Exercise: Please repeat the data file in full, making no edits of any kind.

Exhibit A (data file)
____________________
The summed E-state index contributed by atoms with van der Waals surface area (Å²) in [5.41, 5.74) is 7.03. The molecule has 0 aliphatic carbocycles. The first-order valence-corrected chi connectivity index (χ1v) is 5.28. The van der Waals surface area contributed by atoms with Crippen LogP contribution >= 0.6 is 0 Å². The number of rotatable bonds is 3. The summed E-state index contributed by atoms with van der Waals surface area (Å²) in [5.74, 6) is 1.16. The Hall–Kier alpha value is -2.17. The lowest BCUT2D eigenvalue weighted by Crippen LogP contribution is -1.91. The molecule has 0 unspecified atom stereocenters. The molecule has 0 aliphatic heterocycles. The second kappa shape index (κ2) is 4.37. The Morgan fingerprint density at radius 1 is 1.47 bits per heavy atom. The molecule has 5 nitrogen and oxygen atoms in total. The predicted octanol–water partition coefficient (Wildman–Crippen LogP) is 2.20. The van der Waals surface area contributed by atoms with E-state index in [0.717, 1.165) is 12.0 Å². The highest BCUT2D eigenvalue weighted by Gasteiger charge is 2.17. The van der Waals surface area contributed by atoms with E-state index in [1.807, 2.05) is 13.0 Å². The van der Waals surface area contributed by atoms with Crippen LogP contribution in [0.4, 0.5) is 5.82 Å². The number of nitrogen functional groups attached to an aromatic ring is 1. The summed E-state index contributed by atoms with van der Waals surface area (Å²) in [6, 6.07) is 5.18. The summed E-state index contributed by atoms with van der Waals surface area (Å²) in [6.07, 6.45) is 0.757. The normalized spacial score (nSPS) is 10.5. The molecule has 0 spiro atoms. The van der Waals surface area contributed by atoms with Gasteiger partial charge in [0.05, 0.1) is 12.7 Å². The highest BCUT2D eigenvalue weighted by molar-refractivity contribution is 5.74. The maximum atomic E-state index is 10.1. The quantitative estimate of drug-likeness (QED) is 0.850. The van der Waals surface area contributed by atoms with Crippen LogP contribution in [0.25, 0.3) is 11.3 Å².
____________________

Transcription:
The summed E-state index contributed by atoms with van der Waals surface area (Å²) in [5.41, 5.74) is 7.03. The molecule has 0 aliphatic carbocycles. The first-order valence-corrected chi connectivity index (χ1v) is 5.28. The van der Waals surface area contributed by atoms with Crippen LogP contribution >= 0.6 is 0 Å². The number of rotatable bonds is 3. The summed E-state index contributed by atoms with van der Waals surface area (Å²) in [5.74, 6) is 1.16. The Hall–Kier alpha value is -2.17. The lowest BCUT2D eigenvalue weighted by Crippen LogP contribution is -1.91. The molecule has 0 unspecified atom stereocenters. The molecule has 0 aliphatic heterocycles. The second kappa shape index (κ2) is 4.37. The Morgan fingerprint density at radius 1 is 1.47 bits per heavy atom. The molecule has 5 nitrogen and oxygen atoms in total. The predicted octanol–water partition coefficient (Wildman–Crippen LogP) is 2.20. The van der Waals surface area contributed by atoms with E-state index in [0.717, 1.165) is 12.0 Å². The highest BCUT2D eigenvalue weighted by Gasteiger charge is 2.17. The van der Waals surface area contributed by atoms with E-state index in [1.807, 2.05) is 13.0 Å². The van der Waals surface area contributed by atoms with Crippen LogP contribution in [0.4, 0.5) is 5.82 Å². The number of nitrogen functional groups attached to an aromatic ring is 1. The summed E-state index contributed by atoms with van der Waals surface area (Å²) in [6, 6.07) is 5.18. The summed E-state index contributed by atoms with van der Waals surface area (Å²) in [6.07, 6.45) is 0.757. The normalized spacial score (nSPS) is 10.5. The molecule has 0 spiro atoms. The van der Waals surface area contributed by atoms with Gasteiger partial charge in [0.05, 0.1) is 12.7 Å². The highest BCUT2D eigenvalue weighted by molar-refractivity contribution is 5.74. The maximum atomic E-state index is 10.1. The quantitative estimate of drug-likeness (QED) is 0.850. The van der Waals surface area contributed by atoms with Crippen LogP contribution in [0.25, 0.3) is 11.3 Å².